Defense Secretary Ben Wallace has revealed he will stand down in the next reshuffle and stand down as an MP at the next election.
Wallace, the longest serving Conservative Ministry of Defensehe said in an interview with The Times: “I won’t be standing next time.”
He added that he will not force a by-election by resigning “prematurely”. as have Boris Johnson’s fellow allies.
Wallace also confirmed that he would leave the cabinet at the next reshuffle, which the prime minister is expected to hold this September.
Sky News reported that he was considering moving on Saturday.
“I entered politics in the Scottish Parliament in 1999. That’s 24 years. I’ve spent more than seven years with three phones next to my bed,” he told The Times.
When asked what the devices were for, he replied, “Secret, secret, secret.”
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It comes after controversy last week when the defense secretary said this at a NATO summit press conference the UK was not an “Amazon” arms delivery service in Ukraine
He also said Kiev might be wise to let its supporters “see gratitude.”
Prime Minister Rishi Sunak later pushed back against the comments, saying Ukrainian President Volodymyr Zelenskyy had “expressed his appreciation for what we have done on several occasions”.
Mr Zelenskyy, speaking at the same event in Lithuania, also replied: “I think we were always grateful to the UK.”
Speculation about the defense secretary’s fate has been mounting for weeks, with Defense Ministry officials wondering who might replace him.
It also comes following a Britain’s failed bid to make Mr Wallace the next head of NATO.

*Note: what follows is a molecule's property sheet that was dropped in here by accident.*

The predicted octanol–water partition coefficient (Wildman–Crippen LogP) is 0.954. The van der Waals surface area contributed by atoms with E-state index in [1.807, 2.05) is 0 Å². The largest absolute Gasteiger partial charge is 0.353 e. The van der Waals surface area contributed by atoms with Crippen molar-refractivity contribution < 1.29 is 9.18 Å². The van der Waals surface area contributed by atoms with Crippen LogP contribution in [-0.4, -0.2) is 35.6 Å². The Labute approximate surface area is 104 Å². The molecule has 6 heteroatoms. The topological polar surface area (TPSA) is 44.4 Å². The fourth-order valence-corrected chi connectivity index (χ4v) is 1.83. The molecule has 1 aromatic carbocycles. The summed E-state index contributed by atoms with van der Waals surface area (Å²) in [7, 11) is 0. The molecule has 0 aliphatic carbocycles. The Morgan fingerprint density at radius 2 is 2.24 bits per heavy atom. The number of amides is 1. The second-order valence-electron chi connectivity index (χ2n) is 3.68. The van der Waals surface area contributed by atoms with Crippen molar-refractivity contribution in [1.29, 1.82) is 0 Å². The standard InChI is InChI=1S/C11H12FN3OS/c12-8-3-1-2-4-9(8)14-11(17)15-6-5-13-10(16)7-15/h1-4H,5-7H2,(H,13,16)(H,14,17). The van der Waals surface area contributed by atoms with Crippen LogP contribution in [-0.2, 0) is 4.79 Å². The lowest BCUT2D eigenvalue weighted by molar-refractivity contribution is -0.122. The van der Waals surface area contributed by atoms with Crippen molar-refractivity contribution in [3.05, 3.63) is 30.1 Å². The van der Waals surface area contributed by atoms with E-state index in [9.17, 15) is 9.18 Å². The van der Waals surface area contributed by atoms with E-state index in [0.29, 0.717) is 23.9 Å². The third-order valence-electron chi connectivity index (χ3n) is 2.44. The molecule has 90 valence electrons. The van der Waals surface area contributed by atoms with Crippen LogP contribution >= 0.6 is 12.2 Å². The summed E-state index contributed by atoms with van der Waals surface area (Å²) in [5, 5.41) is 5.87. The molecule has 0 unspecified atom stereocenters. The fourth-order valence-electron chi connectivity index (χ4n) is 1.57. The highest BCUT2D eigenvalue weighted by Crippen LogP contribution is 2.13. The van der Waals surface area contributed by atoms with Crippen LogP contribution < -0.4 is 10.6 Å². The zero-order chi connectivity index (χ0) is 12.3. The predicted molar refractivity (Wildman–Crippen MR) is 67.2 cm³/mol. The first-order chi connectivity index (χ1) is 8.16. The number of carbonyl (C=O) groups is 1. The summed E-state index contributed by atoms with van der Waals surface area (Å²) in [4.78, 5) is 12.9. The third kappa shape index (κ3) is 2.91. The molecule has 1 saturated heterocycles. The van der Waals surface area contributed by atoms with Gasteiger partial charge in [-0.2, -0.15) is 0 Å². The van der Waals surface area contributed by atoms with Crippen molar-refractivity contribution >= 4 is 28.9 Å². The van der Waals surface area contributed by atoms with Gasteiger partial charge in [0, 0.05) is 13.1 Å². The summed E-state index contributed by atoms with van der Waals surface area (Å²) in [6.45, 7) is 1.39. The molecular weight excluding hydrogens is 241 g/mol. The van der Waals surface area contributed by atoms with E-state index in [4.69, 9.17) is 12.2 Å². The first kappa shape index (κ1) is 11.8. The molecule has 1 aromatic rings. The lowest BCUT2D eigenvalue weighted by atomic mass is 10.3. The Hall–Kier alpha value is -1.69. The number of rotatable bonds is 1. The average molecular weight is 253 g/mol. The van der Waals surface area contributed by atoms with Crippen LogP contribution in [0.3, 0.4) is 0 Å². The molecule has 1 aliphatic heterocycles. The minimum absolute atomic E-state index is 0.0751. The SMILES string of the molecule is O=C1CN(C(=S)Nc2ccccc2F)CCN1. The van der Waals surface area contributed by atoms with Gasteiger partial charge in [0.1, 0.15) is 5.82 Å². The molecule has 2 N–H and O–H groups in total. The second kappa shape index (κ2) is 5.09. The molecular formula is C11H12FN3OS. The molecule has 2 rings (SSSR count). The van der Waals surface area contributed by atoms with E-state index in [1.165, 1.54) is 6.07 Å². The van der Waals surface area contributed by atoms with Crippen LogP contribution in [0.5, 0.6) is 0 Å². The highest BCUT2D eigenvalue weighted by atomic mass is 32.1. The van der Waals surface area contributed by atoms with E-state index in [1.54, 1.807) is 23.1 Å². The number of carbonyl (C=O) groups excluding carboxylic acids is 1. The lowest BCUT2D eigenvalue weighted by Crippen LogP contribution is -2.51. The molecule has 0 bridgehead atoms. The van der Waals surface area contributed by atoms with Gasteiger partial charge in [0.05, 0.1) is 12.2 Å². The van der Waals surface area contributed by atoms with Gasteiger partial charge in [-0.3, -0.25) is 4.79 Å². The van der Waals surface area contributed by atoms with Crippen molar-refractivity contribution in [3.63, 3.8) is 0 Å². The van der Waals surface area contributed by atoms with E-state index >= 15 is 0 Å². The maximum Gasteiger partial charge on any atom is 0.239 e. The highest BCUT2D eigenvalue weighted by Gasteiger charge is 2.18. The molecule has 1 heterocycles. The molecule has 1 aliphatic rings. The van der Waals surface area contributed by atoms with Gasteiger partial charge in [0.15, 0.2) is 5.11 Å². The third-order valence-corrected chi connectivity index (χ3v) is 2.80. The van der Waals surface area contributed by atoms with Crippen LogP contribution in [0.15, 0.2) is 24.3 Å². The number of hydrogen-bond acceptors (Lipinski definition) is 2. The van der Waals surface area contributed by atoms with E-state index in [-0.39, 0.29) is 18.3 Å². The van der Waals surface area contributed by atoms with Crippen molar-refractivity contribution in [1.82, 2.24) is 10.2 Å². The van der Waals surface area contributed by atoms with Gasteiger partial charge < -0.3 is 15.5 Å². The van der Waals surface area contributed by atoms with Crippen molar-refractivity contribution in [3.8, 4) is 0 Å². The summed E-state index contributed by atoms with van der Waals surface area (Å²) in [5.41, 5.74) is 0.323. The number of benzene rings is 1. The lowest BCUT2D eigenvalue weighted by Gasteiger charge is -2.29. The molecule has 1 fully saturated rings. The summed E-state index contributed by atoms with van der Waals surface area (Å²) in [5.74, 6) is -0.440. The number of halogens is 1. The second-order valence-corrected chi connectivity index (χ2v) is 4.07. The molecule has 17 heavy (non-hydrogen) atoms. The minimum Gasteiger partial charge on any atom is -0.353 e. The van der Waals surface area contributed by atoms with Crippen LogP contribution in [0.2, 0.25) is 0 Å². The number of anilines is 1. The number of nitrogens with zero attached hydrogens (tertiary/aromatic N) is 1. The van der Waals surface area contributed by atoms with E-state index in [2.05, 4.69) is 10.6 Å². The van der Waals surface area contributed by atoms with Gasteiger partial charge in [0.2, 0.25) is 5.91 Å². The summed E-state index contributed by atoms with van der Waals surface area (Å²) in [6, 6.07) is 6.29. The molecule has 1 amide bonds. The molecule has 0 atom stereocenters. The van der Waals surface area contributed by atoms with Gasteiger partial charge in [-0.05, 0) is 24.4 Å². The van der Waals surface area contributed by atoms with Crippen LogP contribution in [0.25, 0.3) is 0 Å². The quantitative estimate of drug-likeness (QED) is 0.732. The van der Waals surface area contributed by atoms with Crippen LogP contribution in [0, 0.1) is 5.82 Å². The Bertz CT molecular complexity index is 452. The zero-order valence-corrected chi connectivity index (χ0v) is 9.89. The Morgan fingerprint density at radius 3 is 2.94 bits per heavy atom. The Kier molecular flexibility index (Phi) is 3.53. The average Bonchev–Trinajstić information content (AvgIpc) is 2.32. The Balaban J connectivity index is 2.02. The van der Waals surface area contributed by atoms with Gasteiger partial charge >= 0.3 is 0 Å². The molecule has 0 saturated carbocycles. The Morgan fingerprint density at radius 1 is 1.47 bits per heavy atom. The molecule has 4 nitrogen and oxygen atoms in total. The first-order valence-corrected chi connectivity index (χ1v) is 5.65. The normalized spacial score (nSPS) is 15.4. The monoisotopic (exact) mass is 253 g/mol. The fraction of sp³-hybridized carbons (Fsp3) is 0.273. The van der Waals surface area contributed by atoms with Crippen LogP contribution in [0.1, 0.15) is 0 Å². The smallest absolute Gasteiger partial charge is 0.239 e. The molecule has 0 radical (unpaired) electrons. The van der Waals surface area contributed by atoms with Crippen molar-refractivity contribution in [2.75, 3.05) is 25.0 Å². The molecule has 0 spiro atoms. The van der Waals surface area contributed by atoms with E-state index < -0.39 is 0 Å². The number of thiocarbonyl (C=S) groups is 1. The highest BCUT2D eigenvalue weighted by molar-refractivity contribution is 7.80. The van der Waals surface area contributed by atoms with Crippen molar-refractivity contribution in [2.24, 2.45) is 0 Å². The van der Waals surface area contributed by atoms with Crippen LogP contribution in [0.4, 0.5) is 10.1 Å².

Last month, the 53-year-old ruled himself out of the race to replace Jens Stoltenberg after apparently failing to win US support.
Wallace told The Times that a desire to spend more time with his family, including his three children, was one of his reasons for leaving politics.
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When asked what he would do next, he replied, “I’m very happy to go work in a bar” or “just do something completely different.”
Wallace’s career in the corridors of power came after he left school at eighteen, before a “short stint” as a ski instructor in Austria.
He then served as a captain in the Scots Guards and worked in the aerospace industry before entering politics in 1999.
Wallace was once proposed as a potential candidate for Conservative leader and prime minister.
But he he ruled himself out of the race to replace Boris Johnson last summer and instead supported the eventual winner Liz Truss.
Then he said would not participate in the competition to replace her and revealed he was “leaning towards” backing a return of Mr Johnson to office.
Mr Wallace had faced the prospect of effectively losing his Wyre and Preston North constituency at the next general election under boundary changes, meaning he would have had to take another seat to remain an MP.
The MP also revealed in his interview with The Times that, in the run-up to the war in Ukraine, he discussed Britain’s arms supply to Kiev, using whiskey as code.
Referring to the secret talks with his counterpart Oleksii Reznikov, he said: “the Nlaw [anti-tank missile] it was Glenfiddich and the Harpoon anti-ship missiles were Islay.
“I’d send him a text saying ‘I’ve got some whiskey for you’ or ‘the whiskey is on’. We just picked keywords, minister to minister.”